As seen onFavicon for

Future of Online Journalism Symposium

The I/S journal at The Ohio State University's Moritz College of Law hosted this discussion of media, policy and technology March 29-30, 2012.


  1. This March, a group of scholars, policy-makers, media makers and students came together for a one-and-a-half-day symposium to discuss the future of online journalism. This site includes the program and bios of all contributors, and hopefully will soon include video and/or audio of the presentations.
  2. Be sure to click through to the second page of this Storify story for live Tweets from the discussion. 
  3. Background

  4. The event was organized by student editors at this journal. Each year, I/S takes up a distinct area of interest at the intersection of law and policy. They host a convening, out of which come articles that form the journal. 
  5. This year's topic had to do with information needs of communities -- a rubric laid out by the Knight Commission on Information Needs in Communities. Peter Shane, a law professor at Ohio State University, was executive director of the commission and the architect of its report. Many other scholars and policy researchers have taken up the info needs concept as the basis of future work -- including the Federal Communications Commission, which, under the leadership of Steven Waldman, undertook its own report on how the U.S. media system serves (and does not serve) the information needs of local communities.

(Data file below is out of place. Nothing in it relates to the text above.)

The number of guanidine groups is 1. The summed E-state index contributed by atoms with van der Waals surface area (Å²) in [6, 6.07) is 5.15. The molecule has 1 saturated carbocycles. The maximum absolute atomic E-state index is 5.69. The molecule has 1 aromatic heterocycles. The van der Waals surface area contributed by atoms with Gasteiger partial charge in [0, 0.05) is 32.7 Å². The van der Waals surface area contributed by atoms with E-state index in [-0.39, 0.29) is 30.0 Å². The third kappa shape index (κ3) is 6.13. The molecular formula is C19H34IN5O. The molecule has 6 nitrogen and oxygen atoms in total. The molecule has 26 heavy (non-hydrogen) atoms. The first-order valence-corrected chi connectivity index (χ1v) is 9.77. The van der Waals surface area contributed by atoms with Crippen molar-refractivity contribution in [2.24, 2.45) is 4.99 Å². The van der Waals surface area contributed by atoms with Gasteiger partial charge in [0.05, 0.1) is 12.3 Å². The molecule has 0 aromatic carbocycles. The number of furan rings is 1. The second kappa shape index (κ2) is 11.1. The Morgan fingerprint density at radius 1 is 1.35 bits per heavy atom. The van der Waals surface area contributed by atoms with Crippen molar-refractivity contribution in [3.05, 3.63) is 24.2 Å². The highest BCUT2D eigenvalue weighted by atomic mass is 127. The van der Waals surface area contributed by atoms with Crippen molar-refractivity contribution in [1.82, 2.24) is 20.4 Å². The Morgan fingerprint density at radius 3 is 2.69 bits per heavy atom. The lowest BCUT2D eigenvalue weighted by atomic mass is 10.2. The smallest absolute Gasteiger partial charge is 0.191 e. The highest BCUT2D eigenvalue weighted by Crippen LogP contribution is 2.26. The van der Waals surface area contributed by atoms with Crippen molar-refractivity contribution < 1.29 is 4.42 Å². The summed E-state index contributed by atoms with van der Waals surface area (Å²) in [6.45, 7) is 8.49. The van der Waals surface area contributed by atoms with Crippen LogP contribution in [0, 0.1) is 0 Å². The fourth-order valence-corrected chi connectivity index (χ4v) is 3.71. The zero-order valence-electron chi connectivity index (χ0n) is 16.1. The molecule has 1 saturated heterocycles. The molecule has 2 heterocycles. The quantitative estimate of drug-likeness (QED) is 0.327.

6. Broadcasters' public political files: the most pressing topical issue discussed at the symposium

    Both Steven Waldman and Dick Tofel, general manager of ProPublica, discussed a policy issue the FCC is expected to take up soon: Increased transparency for political advertising at broadcast stations. 
  7. Significant reports cited during symposium discussions

    Most of these are either authored or cited by the presenters. These reports provide a good background on the scope of issues and experiments in the field.
  8. Presenters' projects

    One of the best aspects of the symposium was learning more about the hyperlocal news sites and other experiments in online journalism that others are doing - how they work, why they work, and what people have learned from those that failed.